WOODSTOCK — A Cherokee County couple is asking for help expanding an elevator shaft for their seven-year-old disabled son, which they say was incorrectly assembled and left unfinished over a year ago.

Courtney and Brian Froy began an elevator shaft project in their two-story Woodstock house in June 2019, but the project fell through within six months. The family is now looking to raise money to help fix the shaft, which is estimated to cost $30,000.

Courtney Froy said the elevator shaft will help the family move her son Tanner Froy, who has a rare genetic disorder called CDKL5, more easily throughout the house. Tanner is missing protein in his brain, leading to his inability to walk, talk, eat, or use his hands. He also can’t hold his head up, is visually impaired, and has seizures on a daily basis.

The family originally hired a company to construct the elevator shaft for $50,000, with the expectation that it would be completed in a short few months. However, because of missteps in the construction process, the project was abandoned by elevator manufacturer REMI Home Elevators and an unlicensed contractor, Shad Crawford, Courtney Froy said. Now, the elevator shaft in her home is too small for both her and her son to fit in, and needs to be expanded because she doesn’t want to leave Tanner alone in the elevator.

Crawford declined to comment on the matter, and Michelle Peterson, REMI’s owner, didn’t respond.

Froy added that the elevator company measured Tanner’s wheelchair, and that she isn’t sure if there was clear communication with the contractor about the dimensions of the elevator shaft.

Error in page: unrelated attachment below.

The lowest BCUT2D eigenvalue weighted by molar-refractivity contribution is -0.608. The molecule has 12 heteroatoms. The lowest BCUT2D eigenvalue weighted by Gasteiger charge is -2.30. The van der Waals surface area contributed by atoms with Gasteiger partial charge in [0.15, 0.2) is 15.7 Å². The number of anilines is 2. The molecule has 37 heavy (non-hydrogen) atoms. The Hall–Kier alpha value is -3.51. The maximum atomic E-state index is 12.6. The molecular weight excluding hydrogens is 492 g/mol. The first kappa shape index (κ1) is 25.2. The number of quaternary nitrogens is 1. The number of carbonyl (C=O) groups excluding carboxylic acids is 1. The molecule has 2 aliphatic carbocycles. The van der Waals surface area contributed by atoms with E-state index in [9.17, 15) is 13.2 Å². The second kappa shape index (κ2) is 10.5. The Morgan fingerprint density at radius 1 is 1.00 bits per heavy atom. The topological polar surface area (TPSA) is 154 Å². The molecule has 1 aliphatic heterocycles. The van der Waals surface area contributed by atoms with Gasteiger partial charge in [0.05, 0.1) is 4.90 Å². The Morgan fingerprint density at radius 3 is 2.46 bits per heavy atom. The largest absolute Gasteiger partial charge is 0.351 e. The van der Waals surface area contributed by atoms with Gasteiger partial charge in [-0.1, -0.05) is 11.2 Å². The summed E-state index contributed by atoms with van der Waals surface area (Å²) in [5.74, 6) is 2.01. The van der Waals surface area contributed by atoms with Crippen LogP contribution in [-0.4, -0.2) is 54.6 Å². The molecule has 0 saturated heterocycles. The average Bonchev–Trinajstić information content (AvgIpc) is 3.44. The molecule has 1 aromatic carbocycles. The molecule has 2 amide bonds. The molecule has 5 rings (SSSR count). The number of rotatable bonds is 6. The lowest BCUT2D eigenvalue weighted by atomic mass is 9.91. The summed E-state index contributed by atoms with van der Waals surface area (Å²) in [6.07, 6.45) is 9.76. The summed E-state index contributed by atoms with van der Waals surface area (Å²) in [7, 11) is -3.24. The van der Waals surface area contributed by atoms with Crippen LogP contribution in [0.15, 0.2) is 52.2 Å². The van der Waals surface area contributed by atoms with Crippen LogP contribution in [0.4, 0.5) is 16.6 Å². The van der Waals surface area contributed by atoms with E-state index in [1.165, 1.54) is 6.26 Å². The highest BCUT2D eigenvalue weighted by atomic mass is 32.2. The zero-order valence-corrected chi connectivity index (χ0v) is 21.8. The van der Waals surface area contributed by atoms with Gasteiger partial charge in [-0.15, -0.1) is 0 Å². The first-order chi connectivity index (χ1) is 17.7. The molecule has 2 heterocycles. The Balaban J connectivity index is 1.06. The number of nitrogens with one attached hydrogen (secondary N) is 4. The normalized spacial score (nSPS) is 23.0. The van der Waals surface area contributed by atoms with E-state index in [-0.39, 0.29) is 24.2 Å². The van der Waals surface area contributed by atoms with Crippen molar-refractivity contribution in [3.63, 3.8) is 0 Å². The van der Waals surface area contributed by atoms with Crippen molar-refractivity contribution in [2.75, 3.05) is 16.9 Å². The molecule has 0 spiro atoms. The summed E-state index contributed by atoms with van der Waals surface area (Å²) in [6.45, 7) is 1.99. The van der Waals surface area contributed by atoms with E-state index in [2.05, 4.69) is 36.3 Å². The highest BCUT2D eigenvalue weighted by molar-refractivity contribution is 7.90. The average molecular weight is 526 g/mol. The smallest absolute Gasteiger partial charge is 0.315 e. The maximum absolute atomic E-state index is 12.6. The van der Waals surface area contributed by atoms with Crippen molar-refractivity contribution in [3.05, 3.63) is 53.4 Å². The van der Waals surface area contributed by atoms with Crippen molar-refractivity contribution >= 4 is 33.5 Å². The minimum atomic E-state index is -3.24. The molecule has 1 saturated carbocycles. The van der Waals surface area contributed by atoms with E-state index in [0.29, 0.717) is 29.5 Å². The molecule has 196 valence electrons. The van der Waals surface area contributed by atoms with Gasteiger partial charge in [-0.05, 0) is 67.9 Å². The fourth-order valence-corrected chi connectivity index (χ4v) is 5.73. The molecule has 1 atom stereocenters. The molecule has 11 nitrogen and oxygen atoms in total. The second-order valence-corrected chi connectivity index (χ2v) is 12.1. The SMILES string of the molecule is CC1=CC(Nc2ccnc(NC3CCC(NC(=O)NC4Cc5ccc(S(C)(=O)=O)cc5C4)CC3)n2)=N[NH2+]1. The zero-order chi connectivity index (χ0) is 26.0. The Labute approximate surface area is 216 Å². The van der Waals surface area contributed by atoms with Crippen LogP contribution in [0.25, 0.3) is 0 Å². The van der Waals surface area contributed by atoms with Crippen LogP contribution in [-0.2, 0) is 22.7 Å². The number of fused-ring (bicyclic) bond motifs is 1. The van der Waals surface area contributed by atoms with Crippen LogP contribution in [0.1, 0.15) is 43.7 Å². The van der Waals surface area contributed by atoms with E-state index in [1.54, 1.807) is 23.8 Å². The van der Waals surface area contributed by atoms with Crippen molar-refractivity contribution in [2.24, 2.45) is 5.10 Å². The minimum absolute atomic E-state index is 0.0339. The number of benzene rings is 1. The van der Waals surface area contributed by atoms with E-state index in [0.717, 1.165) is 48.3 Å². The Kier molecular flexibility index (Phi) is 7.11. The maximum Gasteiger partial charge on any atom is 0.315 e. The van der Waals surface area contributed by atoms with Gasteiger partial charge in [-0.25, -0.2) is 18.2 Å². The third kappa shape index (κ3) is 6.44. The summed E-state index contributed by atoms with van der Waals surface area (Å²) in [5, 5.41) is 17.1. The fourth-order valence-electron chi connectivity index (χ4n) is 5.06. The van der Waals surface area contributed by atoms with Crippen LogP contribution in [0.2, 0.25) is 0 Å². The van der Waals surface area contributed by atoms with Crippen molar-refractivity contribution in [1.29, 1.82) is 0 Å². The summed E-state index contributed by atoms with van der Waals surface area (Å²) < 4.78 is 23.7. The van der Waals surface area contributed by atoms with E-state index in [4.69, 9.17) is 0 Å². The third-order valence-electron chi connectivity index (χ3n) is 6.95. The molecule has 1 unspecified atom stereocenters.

“We also showed the chair to the subcontractor, so I’m not sure what happened,” she said. “We have in writing from the contractor what he should have built the shaft to, but he didn’t. He told us he won’t fix the problem, in part due to the amount it would cost to fix the shaft, among other excuses.”

The couple filed a lawsuit against Crawford and REMI Home Elevators in Pickens County last May over the $50,000 elevator shaft, a project where half was paid out of pocket, and the other half was paid via a fundraiser.

“We are waiting on the judgement in the case against Crawford, who has never responded during the case, so we have an automatic judgement to win against him,” Courtney Froy said. “I don’t know if we will receive any money from him, but it’s basically an open and shut case. We are still in litigation with REMI.”

When Tanner isn’t in his custom wheelchair, his parents carry him to different areas of the house. However, as he has gotten older and bigger, his mom said it has become more difficult to carry him around.

“We figured two years ago that, while we were still able to carry him at that point, we knew over time that he would grow, so we went ahead and started planning the elevator shaft project,” she said. “Tanner is around 70 pounds now and he is tall.”

The Froys set up a GoFundMe with a goal to raise $25,000, with the additional cost coming out of pocket. As of Monday, the family has raised $6,930. An anonymous individual pledged to match the total raised dollar-for-dollar. Froy said they raised a little over $3,000, and the anonymous individual put in around $3,000 of his own money.

The fundraiser can be found at bit.ly/3vK1bax.

Some companies have told the family they plan to help, Courtney Froy said. An elevator company was scheduled to meet the family Tuesday to discuss the project.

“Getting this elevator completed is crucial for us for the safety of my son being carried up and down the stairs, as well as allowing my wife and the caregivers the ability to transport him without risk of injuring not only Tanner, but themselves,” Brian Froy said.

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Ethan is a reporter covering the cities of Holly Springs & Canton. He also covers city governments and lifestyle. He is a graduate of Kennesaw State University.

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